Impact of Breast Cancer on Mental Health
In 1982, Parvaty Ramanathan at 38 was diagnosed with Breast Cancer. It was in an advanced stage and options for treatment of breast cancer were very limited. She underwent mastectomy. Parvaty survived. Recalling that dark period in her life 36 years later, she describes the panic, fear and depression that had gripped her then.
“These days, at least people do talk about it. Only my husband knew about it and one or two close relatives. But we couldn’t talk about it much. I didn’t even tell my daughters, until much later when I had recovered. I used to feel terribly lonely all the time. I thought I had done something wrong somewhere that this could happen to me. I had delayed diagnosis ignoring breast cancer symptoms as far as I could, because I was scared how my husband would react. There was no question of telling anyone else. Thankfully, my husband was sympathetic and supportive, but even to him, I could not talk about what I was going through.”
A part-time school teacher, Parvaty stopped work, avoided friends, and limited her social activities. The loss of her breasts left her feeling somehow incomplete, though she knew that was the only way she could conquer the disease.
Depression and a feeling of isolation is what most women, who have been diagnosed with breast cancer, go through. Panic and anxiety are almost always there and this can become aggravated if there is not enough emotional support from within the family. There is also a feeling of being overwhelmed, and total helplessness. As Parvaty said, “I felt nothing was within my control.”
For women, signs of breast cancer have a unique mental anxiety associated with it. Breasts are an important part of a women’s femininity, her identity, and even her sexuality. It is also associated with motherhood. When threatened with the loss or disfigurement of a vital part of her anatomy, women feel all the more depressed. This leads to denial and delay in diagnosis. Even when they are sure of surviving the cancer, they often think about how it is going to affect them sexually, their marriage prospects, having children, how their spouses will react and what long-term impact it is going to have on their lives.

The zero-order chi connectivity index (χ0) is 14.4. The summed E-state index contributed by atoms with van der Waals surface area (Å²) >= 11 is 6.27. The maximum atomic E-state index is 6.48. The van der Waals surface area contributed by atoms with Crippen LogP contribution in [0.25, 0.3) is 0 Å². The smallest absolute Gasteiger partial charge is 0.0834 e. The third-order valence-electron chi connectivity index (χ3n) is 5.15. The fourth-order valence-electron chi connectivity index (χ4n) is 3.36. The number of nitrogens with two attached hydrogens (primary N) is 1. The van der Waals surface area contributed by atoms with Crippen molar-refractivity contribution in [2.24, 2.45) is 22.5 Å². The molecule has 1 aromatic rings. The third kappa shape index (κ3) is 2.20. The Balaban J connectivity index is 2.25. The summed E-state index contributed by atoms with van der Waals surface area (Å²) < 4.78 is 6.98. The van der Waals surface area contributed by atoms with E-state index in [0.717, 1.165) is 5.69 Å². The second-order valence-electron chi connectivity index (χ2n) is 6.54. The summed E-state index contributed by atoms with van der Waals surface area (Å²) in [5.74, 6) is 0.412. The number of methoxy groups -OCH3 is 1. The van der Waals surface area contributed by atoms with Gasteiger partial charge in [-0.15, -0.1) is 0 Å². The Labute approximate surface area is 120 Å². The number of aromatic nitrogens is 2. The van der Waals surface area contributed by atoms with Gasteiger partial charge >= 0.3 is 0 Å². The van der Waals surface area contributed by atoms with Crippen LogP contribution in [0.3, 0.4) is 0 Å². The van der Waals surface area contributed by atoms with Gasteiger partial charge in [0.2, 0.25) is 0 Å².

For those undergoing chemotherapy, there is the added stress of losing hair and changes in their appearance. Early menopause is one of the side-effects of chemotherapy, and for a young woman who is thinking of starting a family or getting married, this can be a terrible blow.
The other major concern is that of recurrence of cancer. This never goes away, despite the passage of years.
For those diagnosed with cancer, undergoing treatment and post-treatment, it is very important to talk about it. There are women who may like to deal with it on their own, but it helps to talk especially with other women who have survived the cancer.
Most of all, it is important to talk to family members. Their support is extremely important. Breast cancer is not an infectious disease, it will not contaminate people, and there should be no stigma associated with having it – any more than any other type of cancer. Family members of cancer patients need to show sensitivity. In fact, it is important to be as normal as possible, and include the afflicted member in all the usual activities. Emotional support is critical, because cancer patients often feel that they are totally alone in a world that has suddenly become hostile.
If family support is not forthcoming (for any reason), cancer patients and survivors need to reach out to external support in the form of support groups and cancer survivors’ organisations such as the Pink Initiative.
While it is normal to feel like your world has turned upside down, it is crucial to remain positive and take control. Instead of thinking about the things that you can’t do, think about what you can do. Yes, doctor visits, chemo sessions disrupt your life and there is the persistent fear of infections. But don’t let that stop you from having a fully active life. Keep busy, learn something new, develop new hobbies, become a counsellor for others suffering from it, understand more about the disease. Knowledge is power and as you gain more knowledge and awareness, you get more control.
Most of all, remain positive. It is difficult, but if the treatment has to work, you need your mind to give it complete support.
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